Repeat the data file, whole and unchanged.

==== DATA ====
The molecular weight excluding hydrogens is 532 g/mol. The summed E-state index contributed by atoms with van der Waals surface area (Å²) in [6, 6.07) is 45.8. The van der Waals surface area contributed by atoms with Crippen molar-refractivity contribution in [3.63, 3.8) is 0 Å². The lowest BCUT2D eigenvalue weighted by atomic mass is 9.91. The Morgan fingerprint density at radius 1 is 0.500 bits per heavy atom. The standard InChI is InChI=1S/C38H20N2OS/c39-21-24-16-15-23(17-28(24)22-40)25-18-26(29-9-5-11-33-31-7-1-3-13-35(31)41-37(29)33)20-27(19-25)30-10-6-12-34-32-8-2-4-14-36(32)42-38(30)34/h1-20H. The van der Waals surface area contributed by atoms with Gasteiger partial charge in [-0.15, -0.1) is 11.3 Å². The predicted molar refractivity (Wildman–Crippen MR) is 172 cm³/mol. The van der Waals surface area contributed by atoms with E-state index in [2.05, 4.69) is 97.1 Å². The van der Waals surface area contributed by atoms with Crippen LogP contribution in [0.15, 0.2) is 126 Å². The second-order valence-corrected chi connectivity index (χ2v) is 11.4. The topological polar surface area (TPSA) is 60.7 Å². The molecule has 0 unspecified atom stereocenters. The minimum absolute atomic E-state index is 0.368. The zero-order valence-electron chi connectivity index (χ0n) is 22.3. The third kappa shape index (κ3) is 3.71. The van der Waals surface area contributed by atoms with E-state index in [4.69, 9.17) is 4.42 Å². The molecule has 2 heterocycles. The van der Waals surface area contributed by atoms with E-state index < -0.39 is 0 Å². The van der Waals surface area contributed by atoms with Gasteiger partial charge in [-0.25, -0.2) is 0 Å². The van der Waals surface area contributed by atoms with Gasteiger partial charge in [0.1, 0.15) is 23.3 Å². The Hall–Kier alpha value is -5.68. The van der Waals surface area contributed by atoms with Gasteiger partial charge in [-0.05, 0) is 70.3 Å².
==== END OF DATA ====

The molecular weight excluding hydrogens is 532 g/mol. The summed E-state index contributed by atoms with van der Waals surface area (Å²) in [6, 6.07) is 45.8. The van der Waals surface area contributed by atoms with Crippen molar-refractivity contribution in [3.63, 3.8) is 0 Å². The lowest BCUT2D eigenvalue weighted by atomic mass is 9.91. The Morgan fingerprint density at radius 1 is 0.500 bits per heavy atom. The standard InChI is InChI=1S/C38H20N2OS/c39-21-24-16-15-23(17-28(24)22-40)25-18-26(29-9-5-11-33-31-7-1-3-13-35(31)41-37(29)33)20-27(19-25)30-10-6-12-34-32-8-2-4-14-36(32)42-38(30)34/h1-20H. The van der Waals surface area contributed by atoms with Gasteiger partial charge in [-0.15, -0.1) is 11.3 Å². The predicted molar refractivity (Wildman–Crippen MR) is 172 cm³/mol. The van der Waals surface area contributed by atoms with E-state index in [2.05, 4.69) is 97.1 Å². The van der Waals surface area contributed by atoms with Crippen LogP contribution in [0.15, 0.2) is 126 Å². The second-order valence-corrected chi connectivity index (χ2v) is 11.4. The topological polar surface area (TPSA) is 60.7 Å². The molecule has 0 unspecified atom stereocenters. The minimum absolute atomic E-state index is 0.368. The zero-order valence-electron chi connectivity index (χ0n) is 22.3. The third kappa shape index (κ3) is 3.71. The van der Waals surface area contributed by atoms with E-state index in [4.69, 9.17) is 4.42 Å². The molecule has 2 heterocycles. The van der Waals surface area contributed by atoms with E-state index < -0.39 is 0 Å². The van der Waals surface area contributed by atoms with Gasteiger partial charge in [-0.25, -0.2) is 0 Å². The van der Waals surface area contributed by atoms with Gasteiger partial charge in [0.1, 0.15) is 23.3 Å². The Hall–Kier alpha value is -5.68. The van der Waals surface area contributed by atoms with Gasteiger partial charge in [-0.05, 0) is 70.3 Å².